Substances and the Brain
Areas of the brain that are impacted by substances of abuse: Substances can alter important brain areas that are necessary for life-sustaining functions and can drive the compulsive use of substances that marks addiction. Brain areas that are affected by substance use include: 1.) The brain stem, which controls basic functions critical to life, such as heart rate, breathing, and sleeping. 2.) The cerebral cortex, which is divided into areas that control how information is processed from person's senses, such as the ability to see, feel, hear, and taste as well as areas that power a person's ability to think, plan, solve problems, and make decisions. 3.) The limbic system contains the brain’s reward circuit. It links together a number of brain structures that allow a person feel pleasure. Feeling pleasure motivates a person to repeat behaviors that are critical to sustaining life. It is activated by healthy, life-sustaining activities such as eating and socializing, but it is also activated by substances of abuse.
How substances of abuse work in the brain: Drugs are chemicals that affect the brain by interfering with its communication system and changing the way brain cells (neurons) normally send, receive, and process information. Some substances, such as marijuana and heroin, can activate brain cells because their chemical structure mimics that of a natural chemical messenger (neurotransmitter). This similarity in structure tricks the brain and allows the drug to attach onto and activate the brain cells. Although these drugs mimic the brain’s own chemicals, they do not activate brain cells in the same way as a natural chemical messenger. This leads to abnormal messages being sent and received. Other substances, such as amphetamine or cocaine, can cause the brain cells to release abnormally large amounts of natural chemical messengers or prevent these brain chemicals from cycling normally. Most substances of abuse directly or indirectly target the brain’s reward system by flooding the circuit with dopamine, which is a type of chemical messenger, or neurotransmitter. Dopamine is present in parts of the brain that regulate movement, emotion, motivation, and feelings of pleasure. When activated at normal levels, this system rewards natural behaviors such as eating or sex. Over stimulating the system with drugs, however, produces euphoric effects, which strongly reinforces the behavior of drug use, teaching the user to repeat it.
Why a person continues to use substances: A person's brain is wired to ensure that life-sustaining activities will be repeated by associating those activities with pleasure or reward. Whenever this reward circuit is activated, the brain notes that something important is happening that needs to be remembered. It teaches a person to repeat the behavior without thinking about it. Substances of abuse stimulate the same area of the brain; therefore a person learns to use the substance in the same way. When some substances of abuse are used, an excess of 2 to 10 times the amount of dopamine is released compared to the amount released by natural rewards. To put this into perspective, the difference between normal rewards and drug rewards can be described as the difference between someone whispering and someone shouting into a microphone. The brain is then forced to adjust to the overwhelming surge in dopamine by producing less. This adjustment causes the reward center to function at a decreased capacity, which decreases that person's ability to experience any pleasure. Individuals that use over an extended period of time report feeling unhappy, flat, lifeless, and depressed. In order to feel any pleasure, they must try to bring their dopamine level up. Substance users do this by increasing their intake of the substance (tolerance). This is a vicious cycle. In the end, an individual cannot feel pleasure when they “get high,” and they cannot feel pleasure when they are not “high.”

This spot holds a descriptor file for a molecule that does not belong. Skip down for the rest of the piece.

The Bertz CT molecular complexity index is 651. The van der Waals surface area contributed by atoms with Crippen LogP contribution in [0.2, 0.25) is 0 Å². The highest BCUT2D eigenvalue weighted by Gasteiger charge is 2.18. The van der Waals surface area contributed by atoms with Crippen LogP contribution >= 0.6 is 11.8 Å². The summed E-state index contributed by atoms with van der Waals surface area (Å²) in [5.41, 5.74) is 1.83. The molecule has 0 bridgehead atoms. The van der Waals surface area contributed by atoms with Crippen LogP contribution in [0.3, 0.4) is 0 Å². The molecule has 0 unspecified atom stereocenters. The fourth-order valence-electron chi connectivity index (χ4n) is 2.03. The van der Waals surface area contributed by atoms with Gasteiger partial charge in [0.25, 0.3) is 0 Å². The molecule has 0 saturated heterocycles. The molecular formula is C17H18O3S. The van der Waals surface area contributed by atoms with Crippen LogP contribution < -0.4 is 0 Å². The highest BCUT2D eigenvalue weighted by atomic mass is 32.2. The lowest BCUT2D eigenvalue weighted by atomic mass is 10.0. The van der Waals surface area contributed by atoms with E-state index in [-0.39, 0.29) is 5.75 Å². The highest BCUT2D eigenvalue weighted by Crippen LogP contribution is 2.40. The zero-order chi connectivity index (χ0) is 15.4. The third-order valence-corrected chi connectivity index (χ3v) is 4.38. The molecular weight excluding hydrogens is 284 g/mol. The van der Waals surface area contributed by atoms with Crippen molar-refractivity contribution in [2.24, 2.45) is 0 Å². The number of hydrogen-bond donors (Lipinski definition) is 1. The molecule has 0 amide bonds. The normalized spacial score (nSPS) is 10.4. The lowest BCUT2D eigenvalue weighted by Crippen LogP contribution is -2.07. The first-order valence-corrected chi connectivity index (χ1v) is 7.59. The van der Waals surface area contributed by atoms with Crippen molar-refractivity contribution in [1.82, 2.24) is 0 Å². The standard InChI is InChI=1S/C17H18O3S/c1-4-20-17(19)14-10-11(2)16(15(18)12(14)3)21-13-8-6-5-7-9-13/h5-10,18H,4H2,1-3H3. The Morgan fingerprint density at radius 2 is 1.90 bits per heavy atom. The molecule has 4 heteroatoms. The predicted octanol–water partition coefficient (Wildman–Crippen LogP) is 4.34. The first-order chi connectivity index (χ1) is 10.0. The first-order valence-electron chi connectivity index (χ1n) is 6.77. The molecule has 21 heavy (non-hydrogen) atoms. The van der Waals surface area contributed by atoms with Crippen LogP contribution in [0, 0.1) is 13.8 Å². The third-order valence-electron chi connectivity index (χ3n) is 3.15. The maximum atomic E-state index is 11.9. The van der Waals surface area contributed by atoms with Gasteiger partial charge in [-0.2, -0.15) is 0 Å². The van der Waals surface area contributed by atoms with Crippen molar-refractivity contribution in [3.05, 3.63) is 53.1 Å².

Long-term effect of substance use: Researchers have proven that the same mechanisms involved in the development of tolerance can eventually lead to profound changes in the function of the brain. This has the potential to severely compromise the health of the brain and may cause cognitive impairment. Long-term use of substances can also trigger adaptations in the development of habits or non-conscious memory systems. For example, over time, a person's daily routine or environment becomes associated with substance use and can trigger uncontrollable cravings even when the drug itself is not present. This can result in relapse even in individuals who have sustained long periods of abstinence.
Medical consequences of substance use: People who suffer from substance use disorders often have one or more accompanying medical issues, which may include lung or cardiovascular disease, stroke, cancer, HIV/AIDS and Hepatitis B and C. Imaging scans, chest X-rays, and blood tests show that substance use causes damaging effects throughout the body.
Mental health and substance use: Substance use disorder and mental health conditions often co-exist. In some cases, diagnosis such as anxiety, depression, or schizophrenia may precede addiction; in other cases, substance use may trigger or exacerbate these diagnoses, particularly in people with specific vulnerabilities.
* Continue on to the next section to learn about specific substance use disorders.